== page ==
Economy, Culture & the Family
For Oklahoma saddle maker, COVID response may be worse than broken neck
March 27, 2020
Clinton “Doc” Hole, owner of C Bar H Saddlery in Yukon, first opened his custom saddle-making business in 2009. That same year, he was in a traumatic horse accident that left him with a broken neck and head injuries that required surgery and months of physical therapy. In 2013, a tornado hit his home as he was in the process of purchasing it and the surrounding land.
Through it all, Hole was able to keep his business open and survive financially. But he said the government-ordered closure of businesses across Oklahoma in response to COVID-19/coronavirus may do what a broken neck and tornadoes couldn’t.
“I’m not a stranger to adversity, trust me,” Hole said. “But this could kill me. This could literally ruin everything.”
Hole’s predicament is typical of many small business owners across Oklahoma who find themselves in a bureaucratic no man’s land in which they may be considered “nonessential” businesses that are required to close due to COVID-19/coronavirus—even though they are vendors for many “essential” professions and their work involves little to no interaction with the public.
Hole does most of his work alone in his shop and interacts with customers just a handful of times each week under normal circumstances since custom saddles are not an impulse buy.“I’m not a stranger to adversity, trust me. But this could kill me. This could literally ruin everything.” —Clinton “Doc” Hole
“I’ve had five people come in my shop, total, in the last week, which is actually pretty average even without the social distancing,” Hole said.
Those interactions can easily incorporate social-distancing practices that negate the chance for virus transmission. Hole’s business does not involve large groups, unlike what occurs at numerous “essential” businesses that remain open under the government order.
At the same time Hole’s business faces closure, agricultural work is widely exempted from the shutdown order as are law enforcement officials. Most of Hole’s clients work in agriculture and the customers who don’t include officials with the Oklahoma Highway Patrol and the office of the Oklahoma County sheriff. All are exempted from the shutdown order as “essential” professions.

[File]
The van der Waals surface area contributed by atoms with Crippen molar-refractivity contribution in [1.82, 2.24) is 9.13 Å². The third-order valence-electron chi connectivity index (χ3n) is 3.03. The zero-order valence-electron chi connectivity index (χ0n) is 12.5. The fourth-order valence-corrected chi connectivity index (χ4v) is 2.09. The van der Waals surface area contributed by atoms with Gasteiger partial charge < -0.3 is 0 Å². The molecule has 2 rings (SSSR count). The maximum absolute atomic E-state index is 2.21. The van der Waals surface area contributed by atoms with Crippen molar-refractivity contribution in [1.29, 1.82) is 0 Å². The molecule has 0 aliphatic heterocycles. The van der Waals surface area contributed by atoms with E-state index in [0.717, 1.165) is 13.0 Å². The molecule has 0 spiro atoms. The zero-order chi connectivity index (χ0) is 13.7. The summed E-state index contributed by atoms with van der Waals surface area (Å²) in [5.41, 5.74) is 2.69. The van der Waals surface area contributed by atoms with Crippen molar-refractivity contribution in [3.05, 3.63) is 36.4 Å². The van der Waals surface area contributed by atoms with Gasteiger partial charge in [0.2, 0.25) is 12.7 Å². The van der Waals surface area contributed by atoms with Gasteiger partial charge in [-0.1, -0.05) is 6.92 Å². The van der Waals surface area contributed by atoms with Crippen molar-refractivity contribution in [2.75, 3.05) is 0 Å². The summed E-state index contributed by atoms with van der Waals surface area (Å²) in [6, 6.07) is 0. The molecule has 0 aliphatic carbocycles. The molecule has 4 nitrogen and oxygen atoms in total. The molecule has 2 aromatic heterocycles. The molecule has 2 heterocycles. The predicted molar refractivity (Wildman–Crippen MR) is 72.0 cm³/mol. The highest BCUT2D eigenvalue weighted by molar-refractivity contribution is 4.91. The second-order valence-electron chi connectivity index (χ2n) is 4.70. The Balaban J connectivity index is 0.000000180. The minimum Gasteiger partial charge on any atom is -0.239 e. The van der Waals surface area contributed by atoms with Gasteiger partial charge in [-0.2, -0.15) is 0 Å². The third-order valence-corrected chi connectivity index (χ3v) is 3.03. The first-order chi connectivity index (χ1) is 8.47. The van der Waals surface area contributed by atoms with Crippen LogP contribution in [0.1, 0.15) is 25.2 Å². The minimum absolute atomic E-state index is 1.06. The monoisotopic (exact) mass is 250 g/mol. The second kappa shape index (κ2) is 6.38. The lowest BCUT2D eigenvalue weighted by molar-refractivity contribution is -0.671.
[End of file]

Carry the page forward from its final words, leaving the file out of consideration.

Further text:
Does that mean Hole’s shop falls into any of those “essential” categories? He said government officials have provided little clarity.
“There’s no real clear answer,” Hole said. “There’s just these lists of categories, and then there apparently are subcategories of those of what’s ‘critical infrastructure.’ Well, who decides how to interpret that? The way I’m catching it right now is that it’s up to the owners of the business to interpret that, at this point.”
And if a business owner’s interpretation isn’t shared by a local government official, it can result in catastrophic financial harm. Hole noted the city of Yukon has threatened to impose significant fines on business owners for violations of the vague closure order. The fine alone could eat up much of the profit from several saddle orders.
Like most people, Hole is taking the virus issue seriously, noting he especially wants to protect his wife, who will deliver the couple’s first child in June. But the need to protect his family also includes financially providing for them.
“I can’t quit,” Hole said. “I’ve just got to keep going.”
The many problems with the state’s business-shutdown order—including the closure of key parts of the supply chain for “essential” businesses—have already forced the state of Oklahoma to set up a new website where businesses can make their case as “essential” businesses.
“Everybody’s got a story,” Hole said. “And that’s my point: It’s not just me. There’s hundreds of thousands of people just like me who are forgotten.”